Avoid Brexit-style ‘chaos’ Dutch PM tells his people

Netherland Prime Minister Mark Rutte arrives for the European Council in Brussels, Belgium, 13 December 2018. [EPA-EFE/JOHN THYS / POOL]

The Prime Minister of the Netherlands, Mark Rutte, has issued a stark warning to the Dutch public, telling them to learn from the mistakes of the British government while the Brexit negotiations continue to be dogged by setbacks in the UK for Prime Minister Theresa May.

“Look at Britain. There, the country’s politicians and people have forgotten what they have achieved together. And now they are caught up in chaos,” Rutte wrote in an open letter published in the Algemeen Dagblad.

Rutte emphasised the fragility of Dutch politics, and how it could “easily break” should a scenario akin to the UK’s decision to withdraw from the European Union start to gain momentum in the Netherlands.

May to bring Brexit deal back to parliament, rejects second referendum

Prime Minister Theresa May said on Monday (17 December) she would bring her Brexit deal back to parliament for a mid-January vote, pledging to get assurances from the European Union before then to break a deadlock over Britain’s fraught efforts to quit the bloc.

UK Prime Minister Theresa May sat down with Rutte at the beginning of December, as the battle-scarred leader attempted to wheedle out some further revisions to the withdrawal agreement that had been put together by EU and UK counterparts.

Nevertheless, during the recent EU Council Summit, Rutte appeared to lament over the intransigence of the UK government, in the context of the withdrawal agreement.

“The deal is there because of the red lines the UK itself drew: no border in the Irish Sea, no membership of the customs union, no free movement of people,” he said.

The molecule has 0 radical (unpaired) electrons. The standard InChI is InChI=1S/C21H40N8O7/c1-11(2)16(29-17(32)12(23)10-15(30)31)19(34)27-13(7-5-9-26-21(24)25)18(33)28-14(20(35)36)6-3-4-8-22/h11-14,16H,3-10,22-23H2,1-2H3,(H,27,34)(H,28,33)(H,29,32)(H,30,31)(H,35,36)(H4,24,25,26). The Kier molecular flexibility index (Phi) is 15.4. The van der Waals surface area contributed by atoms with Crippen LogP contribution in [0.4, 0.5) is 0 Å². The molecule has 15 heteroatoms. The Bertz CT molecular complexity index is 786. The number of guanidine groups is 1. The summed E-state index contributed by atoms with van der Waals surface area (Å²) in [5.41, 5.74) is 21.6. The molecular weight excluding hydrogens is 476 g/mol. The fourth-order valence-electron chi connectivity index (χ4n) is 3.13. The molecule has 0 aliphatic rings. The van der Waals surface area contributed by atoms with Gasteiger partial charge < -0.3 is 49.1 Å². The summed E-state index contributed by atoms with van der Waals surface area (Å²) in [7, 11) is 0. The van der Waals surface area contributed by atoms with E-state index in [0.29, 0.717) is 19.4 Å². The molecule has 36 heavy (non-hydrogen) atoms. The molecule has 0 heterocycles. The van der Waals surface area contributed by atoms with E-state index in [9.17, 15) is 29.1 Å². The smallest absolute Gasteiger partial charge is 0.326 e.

“So this is the only deal possible, the best deal for both the UK and the EU given those red lines. The big issue is now the backstop. So we have to demystify that, get clarity on what it means, and why all of us don’t want it to be triggered.”

Indeed, the Irish backstop is one of the most highly contested aspects of the withdraw agreement, which states that both the UK and the EU are committed to avoiding a hard border between a hard border between Northern Ireland and the Republic of Ireland.

A potential backstop would maintain the open border between Northern Ireland and Ireland, but in so doing it would also mean that Northern Ireland may remain in the customs union, parts of the single market and the EU VAT system.

In the UK, the Brexit negotiations continue to be dogged by internal divisions. During a debate in the House of Commons on Monday (17 December), May faced a barrage of criticism from members, who were aggrieved that May has set a date of mid-January in which to hold a vote on the deal she has agreed with Brussels.

Tony Blair: Britain and EU should prepare for second Brexit referendum

Former Prime Minister Tony Blair will say on Friday (14 December) that Britain and the European Union should prepare for a second Brexit referendum because parliament will probably fail to agree on a divorce deal and the public will need to break the deadlock.

Meanwhile, the opposition Labour party tabled a motion of no confidence in the PM, which was received with hostility by downing street, who accused the Labour leader, Jeremy Corbyn, of wasting the precious little time that is left before the official withdrawal date of 29 March 2019.

On Tuesday (18 December), the Scottish National Party’s Westminster Leader, Ian Blackford, was granted permission to hold an emergency debate on the current Brexit state of play in the House of Commons.

“The Prime Minister is running around like a headless chicken, going to Europe with the begging bowl and grasping at straws to find a way to appease the hard-right Brexiteers on her own Benches,” Blackford said.

“Europe is not budging and the prime minister’s deal is dead.”

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